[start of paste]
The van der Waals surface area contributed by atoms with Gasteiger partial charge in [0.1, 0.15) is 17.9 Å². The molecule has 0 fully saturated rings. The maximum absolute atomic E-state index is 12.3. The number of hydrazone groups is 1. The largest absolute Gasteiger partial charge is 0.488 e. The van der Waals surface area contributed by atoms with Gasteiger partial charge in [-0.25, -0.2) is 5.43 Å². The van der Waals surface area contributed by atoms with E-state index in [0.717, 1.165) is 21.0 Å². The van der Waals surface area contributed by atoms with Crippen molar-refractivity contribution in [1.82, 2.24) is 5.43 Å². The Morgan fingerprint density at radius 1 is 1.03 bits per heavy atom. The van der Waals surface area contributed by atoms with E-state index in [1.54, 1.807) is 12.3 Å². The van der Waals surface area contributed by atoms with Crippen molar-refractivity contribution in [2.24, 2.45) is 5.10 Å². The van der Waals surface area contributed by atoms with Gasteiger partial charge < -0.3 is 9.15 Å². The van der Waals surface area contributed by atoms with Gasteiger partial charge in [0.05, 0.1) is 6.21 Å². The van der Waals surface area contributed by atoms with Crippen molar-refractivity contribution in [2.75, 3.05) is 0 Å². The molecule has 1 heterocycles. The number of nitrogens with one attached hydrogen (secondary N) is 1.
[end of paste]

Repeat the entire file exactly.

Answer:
The van der Waals surface area contributed by atoms with Gasteiger partial charge in [0.1, 0.15) is 17.9 Å². The molecule has 0 fully saturated rings. The maximum absolute atomic E-state index is 12.3. The number of hydrazone groups is 1. The largest absolute Gasteiger partial charge is 0.488 e. The van der Waals surface area contributed by atoms with Gasteiger partial charge in [-0.25, -0.2) is 5.43 Å². The van der Waals surface area contributed by atoms with E-state index in [0.717, 1.165) is 21.0 Å². The van der Waals surface area contributed by atoms with Crippen molar-refractivity contribution in [1.82, 2.24) is 5.43 Å². The Morgan fingerprint density at radius 1 is 1.03 bits per heavy atom. The van der Waals surface area contributed by atoms with E-state index in [1.54, 1.807) is 12.3 Å². The van der Waals surface area contributed by atoms with Crippen molar-refractivity contribution in [2.24, 2.45) is 5.10 Å². The van der Waals surface area contributed by atoms with Gasteiger partial charge < -0.3 is 9.15 Å². The van der Waals surface area contributed by atoms with Gasteiger partial charge in [0.05, 0.1) is 6.21 Å². The van der Waals surface area contributed by atoms with Crippen molar-refractivity contribution in [2.75, 3.05) is 0 Å². The molecule has 1 heterocycles. The number of nitrogens with one attached hydrogen (secondary N) is 1.